You know you’ve always wanted to do this …
Thursday, February 28, 2013
Wednesday, February 27, 2013
I was starving and there was not much around to make … Nick was not sure what he wanted and I’m on my 11th straight day of working ridiculous hours to complete a project …
So I decided to make a quick and easy pasta dish. Well, I was pretty impatient and ended up not giving the super high fiber noodles (Fiber Gourmet Nests – 18g fiber per serving) enough time to cook, nor did I infuse the Olive Oil with the garlic for more than a moment … which led to a chewy dinner with far too sharp a taste. To be clear, it sucked.
Here’s where the profanity starts, so the faint of heart please move along …
Nick and I were laughing over the horrible meal that I was scarfing down (while complaining) and I suggested that I would have been better off crapping on the floor and eating that, to which Nick immediately replied – laughing -- “like Buddy used to do”, honing in on the reference immediately (Buddy was our dog a couple of decades ago and he enjoyed his own and the kids’ caca for a snack now and again.)
We were chuckling over this when my brain snapped on a joke that amused me, although it is still unrefined. But here goes anyway …
What is the difference between a conservative government and a dog?
A dog will happily eat its own shit, and yours …
Like I said … unformed, as you have to work too hard to get the corollary.
But it has the ring of something potentially special in the right comedian’s hands
Update: Thought of a few variations ...
What is the difference between a government and a dog?
One regularly kicks you in the balls,
and the other licks his own.
What is the difference between a government and a dog?
One shits everywhere and expects you to clean it up,
and the other licks your face.
I think I’m liking that last one a bit
Monday, February 25, 2013
Saturday, February 23, 2013
I chuckled so hard I almost levitated
Found on my sister’s Facebook page (thanks Gaye!)
I own Office Home and Student 2003, which has allowed me to use Outlook for my personal email for about a decade. Office 2007 and very nice and I used those apps for my word processing, spread sheets and presentations for half a decade. They annoyingly replaced the wonderful Outlook with the much less useful (for me) OneNote in that version, probably because the students use of OneNote makes more sense that Outlook would in a hotmail world.
I skipped the 2010 revision since nothing much had changed, but 2013 got me interested because I like the new look of the apps, they are fast, and they have a host of new(ish) features relating to mobile, web, cloud, and so on. WHat is more, the subscription service gives you all the applications … a full version of Professional if you will. So I bit the bullet and signed up for the moth by month trial. First month free.
I must say that, after only a few days, I am very pleased. Excel makes much nicer looking graphs. The newest Outlook feels very sophisticated yet sucked in and used my OL2003 settings with nary a hitch. I have to say that I am sold.
The one thing I really dislike so far is that Word 2013 just will not allow me to edit blog posts for my blogger account. I have not figured out the magic incantation, despite reading Greywulf’s blog on the subject. He obviously got it working for his blog, but my account refuses to hook up.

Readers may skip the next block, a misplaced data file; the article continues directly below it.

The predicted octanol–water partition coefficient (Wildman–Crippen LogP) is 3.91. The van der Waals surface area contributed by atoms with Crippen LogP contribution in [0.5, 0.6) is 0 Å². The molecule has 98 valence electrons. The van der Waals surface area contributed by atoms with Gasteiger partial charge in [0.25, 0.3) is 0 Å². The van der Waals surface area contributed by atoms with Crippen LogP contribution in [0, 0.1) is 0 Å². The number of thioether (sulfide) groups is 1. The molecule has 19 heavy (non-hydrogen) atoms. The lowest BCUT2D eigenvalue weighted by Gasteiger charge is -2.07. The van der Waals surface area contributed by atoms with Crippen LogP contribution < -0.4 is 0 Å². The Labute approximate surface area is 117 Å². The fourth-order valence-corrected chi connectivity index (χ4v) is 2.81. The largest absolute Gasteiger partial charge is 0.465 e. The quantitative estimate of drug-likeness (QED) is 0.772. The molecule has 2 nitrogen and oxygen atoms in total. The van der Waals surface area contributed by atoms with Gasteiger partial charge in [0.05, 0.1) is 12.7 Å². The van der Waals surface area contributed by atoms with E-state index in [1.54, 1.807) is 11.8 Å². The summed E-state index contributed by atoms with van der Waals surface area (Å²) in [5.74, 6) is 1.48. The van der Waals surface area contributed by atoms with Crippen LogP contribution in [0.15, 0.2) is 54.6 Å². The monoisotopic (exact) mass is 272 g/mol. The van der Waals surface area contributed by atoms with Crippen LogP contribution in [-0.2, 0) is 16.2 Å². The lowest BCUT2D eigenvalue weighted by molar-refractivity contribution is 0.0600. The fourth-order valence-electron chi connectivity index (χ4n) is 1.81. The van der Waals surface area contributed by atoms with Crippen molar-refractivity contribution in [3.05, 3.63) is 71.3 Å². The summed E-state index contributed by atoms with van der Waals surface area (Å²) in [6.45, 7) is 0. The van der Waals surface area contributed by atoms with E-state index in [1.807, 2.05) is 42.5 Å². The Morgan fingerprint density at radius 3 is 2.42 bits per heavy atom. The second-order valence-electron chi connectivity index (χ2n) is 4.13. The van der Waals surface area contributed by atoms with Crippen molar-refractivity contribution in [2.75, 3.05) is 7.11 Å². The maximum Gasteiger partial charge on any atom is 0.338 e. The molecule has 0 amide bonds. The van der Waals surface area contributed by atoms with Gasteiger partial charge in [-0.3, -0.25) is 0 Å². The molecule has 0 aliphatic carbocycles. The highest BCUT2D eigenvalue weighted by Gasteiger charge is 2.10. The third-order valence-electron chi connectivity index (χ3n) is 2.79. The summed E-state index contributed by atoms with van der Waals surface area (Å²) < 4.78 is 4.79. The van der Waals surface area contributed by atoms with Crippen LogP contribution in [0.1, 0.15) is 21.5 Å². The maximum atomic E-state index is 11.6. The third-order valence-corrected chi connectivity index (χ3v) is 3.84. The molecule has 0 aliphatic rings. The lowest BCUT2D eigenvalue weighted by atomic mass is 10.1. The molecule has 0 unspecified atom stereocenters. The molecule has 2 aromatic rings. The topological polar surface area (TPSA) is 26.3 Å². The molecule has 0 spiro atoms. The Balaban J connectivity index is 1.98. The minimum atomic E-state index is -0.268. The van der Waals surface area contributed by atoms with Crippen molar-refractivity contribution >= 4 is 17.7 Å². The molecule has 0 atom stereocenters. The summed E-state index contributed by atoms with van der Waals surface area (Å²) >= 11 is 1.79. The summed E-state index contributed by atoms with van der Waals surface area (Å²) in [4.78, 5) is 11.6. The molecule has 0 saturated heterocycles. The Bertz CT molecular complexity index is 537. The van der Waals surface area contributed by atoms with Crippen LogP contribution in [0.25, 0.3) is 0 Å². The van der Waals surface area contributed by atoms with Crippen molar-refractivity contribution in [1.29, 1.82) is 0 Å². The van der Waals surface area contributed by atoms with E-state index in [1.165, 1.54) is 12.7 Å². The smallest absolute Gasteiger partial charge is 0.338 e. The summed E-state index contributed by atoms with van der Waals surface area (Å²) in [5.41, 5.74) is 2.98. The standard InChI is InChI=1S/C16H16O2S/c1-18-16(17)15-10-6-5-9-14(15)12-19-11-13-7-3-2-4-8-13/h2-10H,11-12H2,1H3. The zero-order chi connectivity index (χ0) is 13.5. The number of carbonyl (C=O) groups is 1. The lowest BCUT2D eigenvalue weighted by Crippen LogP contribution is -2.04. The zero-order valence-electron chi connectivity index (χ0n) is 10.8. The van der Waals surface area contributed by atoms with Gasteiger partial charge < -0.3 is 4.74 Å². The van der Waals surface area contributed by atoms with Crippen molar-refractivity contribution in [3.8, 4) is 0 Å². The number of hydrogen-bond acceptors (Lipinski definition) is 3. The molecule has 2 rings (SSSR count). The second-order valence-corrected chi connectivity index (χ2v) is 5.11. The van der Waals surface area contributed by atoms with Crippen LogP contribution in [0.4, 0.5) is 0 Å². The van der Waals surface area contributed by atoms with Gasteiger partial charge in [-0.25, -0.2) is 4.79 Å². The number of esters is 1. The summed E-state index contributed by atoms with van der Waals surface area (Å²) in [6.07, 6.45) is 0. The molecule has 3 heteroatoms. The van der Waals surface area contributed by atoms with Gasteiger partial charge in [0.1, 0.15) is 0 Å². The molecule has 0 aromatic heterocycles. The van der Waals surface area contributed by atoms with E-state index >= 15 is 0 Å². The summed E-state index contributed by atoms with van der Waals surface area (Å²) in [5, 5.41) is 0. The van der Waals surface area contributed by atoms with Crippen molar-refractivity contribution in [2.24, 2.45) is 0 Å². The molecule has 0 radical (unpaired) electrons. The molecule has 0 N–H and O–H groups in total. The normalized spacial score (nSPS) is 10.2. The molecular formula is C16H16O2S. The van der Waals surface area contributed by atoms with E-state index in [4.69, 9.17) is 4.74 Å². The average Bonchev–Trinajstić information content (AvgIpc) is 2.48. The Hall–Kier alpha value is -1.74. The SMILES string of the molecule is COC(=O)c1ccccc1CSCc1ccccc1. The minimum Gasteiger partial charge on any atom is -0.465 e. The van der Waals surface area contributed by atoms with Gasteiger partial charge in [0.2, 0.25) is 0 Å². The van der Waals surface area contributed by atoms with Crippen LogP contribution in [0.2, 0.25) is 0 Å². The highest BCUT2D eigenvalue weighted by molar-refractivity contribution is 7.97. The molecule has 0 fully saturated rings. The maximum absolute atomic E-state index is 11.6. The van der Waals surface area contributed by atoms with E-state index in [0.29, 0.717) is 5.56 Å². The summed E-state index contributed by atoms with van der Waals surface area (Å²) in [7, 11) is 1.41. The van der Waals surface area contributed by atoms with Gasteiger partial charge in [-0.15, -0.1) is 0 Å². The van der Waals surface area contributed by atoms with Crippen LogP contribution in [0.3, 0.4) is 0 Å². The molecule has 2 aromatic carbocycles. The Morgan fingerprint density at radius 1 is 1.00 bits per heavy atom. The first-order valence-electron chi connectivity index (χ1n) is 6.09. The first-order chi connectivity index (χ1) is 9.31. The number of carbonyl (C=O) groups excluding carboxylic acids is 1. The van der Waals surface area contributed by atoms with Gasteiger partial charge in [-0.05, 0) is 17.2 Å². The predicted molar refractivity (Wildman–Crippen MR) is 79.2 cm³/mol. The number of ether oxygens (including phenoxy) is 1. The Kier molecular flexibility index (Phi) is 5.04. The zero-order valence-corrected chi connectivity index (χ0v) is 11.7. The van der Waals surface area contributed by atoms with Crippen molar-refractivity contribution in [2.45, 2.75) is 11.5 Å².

Luckily, Windows Write 2011 is an excellent blog editor and it works just fine. But I would like to work in Word if possible. I hope they eventually fix this glitch, as this would really put the cherry on top of a great set of applications.
Pretty fricken difficult, for anyone who has ever tried and failed (and everyone has unless they have the world’s most anal gene set – and I am quite aware that some do.)
I have been writing at very wide (get it? ) intervals about my own journey. My epiphany came last February, right about this time in fact, and I chugged along nicely until I stalled at the end of November. I held my ground with stable weight throughout December, despite enjoying a diet holiday, so to speak. But then things went south in January and I lost focus completely. I also lost my relationship in mid-January and spent another couple of weeks trying to regain my focus in all things.
And then it happened. What I call “the switch” was finally set to ON again in my brain and my ability to eat reasonably returned. I find that, when I am in that mental zone, I am able to resist the guilty pleasures, despite watching my boys chowing down constantly on
crap less than perfect food.
So here is the current state of things …
I’m not quite ready to come clean as to the actual numbers, but the total loss was around 73 pounds from peak to valley and you can see clearly the plateau in December and the very brutal January, followed by a pretty decent February …
The two downward trending lines are what the graph would look like if I lost exactly 2 pounds per week from each of the two peaks in the graph. Of course, that never happens in such uniform fashion, but my trend has always been right around that amount. Because that’s just how my body likes to work. I am never going to win a fight against my natural tendencies, so I have to go with it. The reason why I start and stay a bit below the actual trend ling a lot of the time is obvious once you think about it. The first week or so on any diet includes the massive “water weight” purge, which generally comes from (a) cutting back on the volume of food – and thus the volume of salt in your diet, and (b) improving the quality of foods, often by changing from processed foods to fresh foods – again reducing the volume of salt in your diet.